For Erikson, identity is best represented by a single bipolar dimension, ranging from the ego syntonic pole of identity synthesis to the ego dystonic pole of identity confusion. Identity synthesis represents a reworking of childhood and contemporaneous identification into a larger self-determined set of self-identified ideals, whereas identity confusion represents an inability to develop a workable set of ideals on which to base an adult identity. Ego identity, then, represents a coherent picture that one shows both to oneself and to the outside world. Career, romantic preferences, religious ideology, and political preferences, among other facets, come together to form the mosaic that represents who one is. The more complete and consistent that mosaic is, the closer to ego identity synthesis one is, whereas the more disjointed and incomplete the picture is, the more ego identity confusion one will manifest (2)

Marcia proposed to consider four identity statuses, each of them representing an individual’s style of coping with the identity crisis described by Erikson (4).

The statuses are based on the presence/absence of:

Exploration (i.e., the active questioning and weighing of various identity options before assuming decisions about the values, beliefs, and goals that one will pursue)

Commitment (i.e., making a relatively firm choice about an identity domain and engaging in significant activities aimed at implementing that choice)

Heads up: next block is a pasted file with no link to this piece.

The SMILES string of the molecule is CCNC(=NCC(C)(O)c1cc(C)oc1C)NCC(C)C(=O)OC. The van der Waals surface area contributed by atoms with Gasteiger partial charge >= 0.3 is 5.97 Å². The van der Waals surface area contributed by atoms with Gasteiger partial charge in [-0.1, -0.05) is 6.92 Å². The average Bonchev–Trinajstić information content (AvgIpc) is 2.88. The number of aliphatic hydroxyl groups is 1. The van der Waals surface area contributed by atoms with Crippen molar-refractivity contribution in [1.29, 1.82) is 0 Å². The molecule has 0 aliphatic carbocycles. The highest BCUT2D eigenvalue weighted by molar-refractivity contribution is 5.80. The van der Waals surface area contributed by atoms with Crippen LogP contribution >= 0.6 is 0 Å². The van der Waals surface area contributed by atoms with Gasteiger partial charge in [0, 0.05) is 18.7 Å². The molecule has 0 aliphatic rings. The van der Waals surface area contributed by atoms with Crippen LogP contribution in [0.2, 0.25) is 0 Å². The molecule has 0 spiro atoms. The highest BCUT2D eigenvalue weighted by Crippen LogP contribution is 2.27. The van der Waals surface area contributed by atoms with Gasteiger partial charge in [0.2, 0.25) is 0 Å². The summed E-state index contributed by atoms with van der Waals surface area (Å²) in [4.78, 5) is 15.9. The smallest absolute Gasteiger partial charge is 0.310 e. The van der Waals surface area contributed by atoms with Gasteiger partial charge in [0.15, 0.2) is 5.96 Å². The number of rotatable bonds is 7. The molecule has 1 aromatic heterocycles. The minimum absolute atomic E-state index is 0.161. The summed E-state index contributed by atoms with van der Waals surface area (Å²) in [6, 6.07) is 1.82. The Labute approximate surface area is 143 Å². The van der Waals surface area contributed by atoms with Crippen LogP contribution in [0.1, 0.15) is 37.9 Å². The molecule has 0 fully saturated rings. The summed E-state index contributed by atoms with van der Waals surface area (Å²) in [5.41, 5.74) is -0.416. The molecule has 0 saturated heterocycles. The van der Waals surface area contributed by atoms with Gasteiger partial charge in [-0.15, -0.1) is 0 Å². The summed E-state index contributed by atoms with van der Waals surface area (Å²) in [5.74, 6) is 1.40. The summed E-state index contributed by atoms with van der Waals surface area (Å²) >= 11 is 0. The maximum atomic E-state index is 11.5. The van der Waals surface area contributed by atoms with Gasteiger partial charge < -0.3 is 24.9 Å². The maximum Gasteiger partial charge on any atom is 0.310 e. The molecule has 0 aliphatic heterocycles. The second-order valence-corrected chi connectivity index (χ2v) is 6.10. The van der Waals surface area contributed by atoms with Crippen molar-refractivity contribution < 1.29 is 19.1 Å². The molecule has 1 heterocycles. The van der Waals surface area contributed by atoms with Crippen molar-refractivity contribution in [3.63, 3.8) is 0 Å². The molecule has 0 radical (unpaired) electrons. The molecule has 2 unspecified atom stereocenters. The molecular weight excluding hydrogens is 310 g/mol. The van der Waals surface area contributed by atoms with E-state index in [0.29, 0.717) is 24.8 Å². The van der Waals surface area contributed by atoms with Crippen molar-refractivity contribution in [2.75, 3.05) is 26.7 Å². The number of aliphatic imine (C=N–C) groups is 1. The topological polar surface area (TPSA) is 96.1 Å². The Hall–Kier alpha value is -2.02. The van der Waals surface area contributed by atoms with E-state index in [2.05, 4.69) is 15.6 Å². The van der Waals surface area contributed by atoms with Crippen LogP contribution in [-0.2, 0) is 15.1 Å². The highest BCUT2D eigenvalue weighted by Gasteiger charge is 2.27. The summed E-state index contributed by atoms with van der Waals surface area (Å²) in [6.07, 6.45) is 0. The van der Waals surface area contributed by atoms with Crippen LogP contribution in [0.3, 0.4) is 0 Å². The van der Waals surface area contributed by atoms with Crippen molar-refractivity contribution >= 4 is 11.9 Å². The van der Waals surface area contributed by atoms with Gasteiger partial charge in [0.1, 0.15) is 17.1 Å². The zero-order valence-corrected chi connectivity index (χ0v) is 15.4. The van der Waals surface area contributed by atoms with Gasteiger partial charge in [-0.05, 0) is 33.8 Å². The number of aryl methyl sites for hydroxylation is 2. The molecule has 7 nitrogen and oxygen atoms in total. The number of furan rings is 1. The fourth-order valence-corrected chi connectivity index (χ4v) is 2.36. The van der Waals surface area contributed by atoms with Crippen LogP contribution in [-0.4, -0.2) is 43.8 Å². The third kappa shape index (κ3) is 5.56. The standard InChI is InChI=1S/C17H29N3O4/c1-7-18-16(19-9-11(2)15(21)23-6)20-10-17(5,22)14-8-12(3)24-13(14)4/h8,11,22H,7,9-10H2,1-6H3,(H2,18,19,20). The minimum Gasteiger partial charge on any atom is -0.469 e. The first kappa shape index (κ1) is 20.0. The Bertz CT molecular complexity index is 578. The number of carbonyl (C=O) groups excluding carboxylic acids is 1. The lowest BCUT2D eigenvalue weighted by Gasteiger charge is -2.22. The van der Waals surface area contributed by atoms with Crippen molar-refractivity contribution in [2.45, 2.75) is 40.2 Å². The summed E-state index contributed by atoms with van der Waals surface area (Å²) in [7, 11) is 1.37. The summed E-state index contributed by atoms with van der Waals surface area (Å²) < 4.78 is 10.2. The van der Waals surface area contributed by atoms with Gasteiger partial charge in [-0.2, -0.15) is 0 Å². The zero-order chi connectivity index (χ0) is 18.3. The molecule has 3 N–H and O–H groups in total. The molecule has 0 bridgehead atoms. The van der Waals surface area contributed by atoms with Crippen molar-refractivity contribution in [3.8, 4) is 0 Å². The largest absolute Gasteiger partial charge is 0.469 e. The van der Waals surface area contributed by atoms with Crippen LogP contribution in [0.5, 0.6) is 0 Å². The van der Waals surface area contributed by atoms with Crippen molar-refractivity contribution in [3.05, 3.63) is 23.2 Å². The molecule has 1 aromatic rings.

Three-factor identity model, Crocetti’s (5).

  • Commitment: Choices made in identity relevant areas and self-confidence derived from these choices

  • In-Depth Exploration: Represents the extent to which individuals deal with current commitment actively, reflecting on their choices, looking for information, and talking with others about them

  • Reconsideration of Commitment: Refers to comparisons between current commitments and other possible alternatives and to efforts to change present commitments

Leonardo Polo’s anthropology acknowledges the relevance of the self and integrates it in a wider understanding of the human beings as possessing three different complementary dimensions, which are called ‘radicals’: ‘a received nature’ (the ‘classic radical’, which recognizes that actions affect the self), ‘subjectivity’ or interiority (the ‘modern radical’, that stress the importance of freedom and is the locus of self), and ‘relation’ or ‘co-existence’ (the ‘Christian radical’, which underlines the person’s uniqueness and her transcendence to her actions) (1, 3).

Pretty much throughout time, we can see that Psychologists, Philosophers, Anthropologists have made an effort to explain from their own perspective what and how our identity is formed and has evolved.